There is a groundhog living in luxury under my deck. I bet he has a little disco ball, a great sound system, a huge wet bar, and mossy wall-to-wall carpeting down there. I bet he throws great parties at night for all the neighborhood raccoons, possums, and assorted squirrels. I am sure they have a great time, too, because that groundhog serves up great party food.

This consists of all the delicious nubbins that the groundhog harvests right under our noses from the planters arrayed on the deck. These are full of an array of delectables including sweet potato vine, coleus, vinca vine, geraniums, and impatiens. We put all of this in before the groundhog made his tenancy in the condo under the deck apparent to us.

I discovered him one day as I looked out my window, and saw him munching on the begonias in my largest planter. He looked adorable. Like somebody right out of Beatrix Potter. All he needed was a little blue waistcoat.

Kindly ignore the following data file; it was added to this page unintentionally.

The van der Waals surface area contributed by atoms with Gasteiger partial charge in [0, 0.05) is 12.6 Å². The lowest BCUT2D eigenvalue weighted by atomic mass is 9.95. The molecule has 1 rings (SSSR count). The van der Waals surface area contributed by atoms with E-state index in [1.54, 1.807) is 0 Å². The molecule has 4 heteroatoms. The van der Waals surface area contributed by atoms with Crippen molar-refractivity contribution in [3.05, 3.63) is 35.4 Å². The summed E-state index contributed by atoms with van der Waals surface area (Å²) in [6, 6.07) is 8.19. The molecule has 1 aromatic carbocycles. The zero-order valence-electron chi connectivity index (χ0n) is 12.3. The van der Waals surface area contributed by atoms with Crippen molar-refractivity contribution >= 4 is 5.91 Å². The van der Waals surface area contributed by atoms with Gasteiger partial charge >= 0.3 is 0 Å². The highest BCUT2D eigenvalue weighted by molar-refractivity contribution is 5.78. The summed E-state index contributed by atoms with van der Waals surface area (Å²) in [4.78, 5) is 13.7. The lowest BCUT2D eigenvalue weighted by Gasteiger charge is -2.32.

I Googled, and I was horrified to discover that groundhogs will eat up an entire garden very quickly. Suddenly, I was in Farmer MacGregor mode. How could I get rid of this guy? I read on. The experts advised that trapping is futile, as groundhogs evade traps with great aplomb. Their advice was to shoot the groundhog.

Shoot? You mean with a gun? Murder the little face with the black nose and button eyes? Here in suburbia, where I am sure if my husband went out on the deck with a firearm he would accidentally maim one of the preschoolers next door? Not an option. After my heart stopped pounding, I Googled “plants that groundhogs don’t like eating.”

The results were heartening, as there are indeed many plants that groundhogs don’t like. So now my planters are full of radishes and rosemary.

Although they aren’t that attractive, they will remain intact for the summer, according to the pundits.

I am inviting the pundits over for dinner. We are having radish sandwiches garnished with rosemary.

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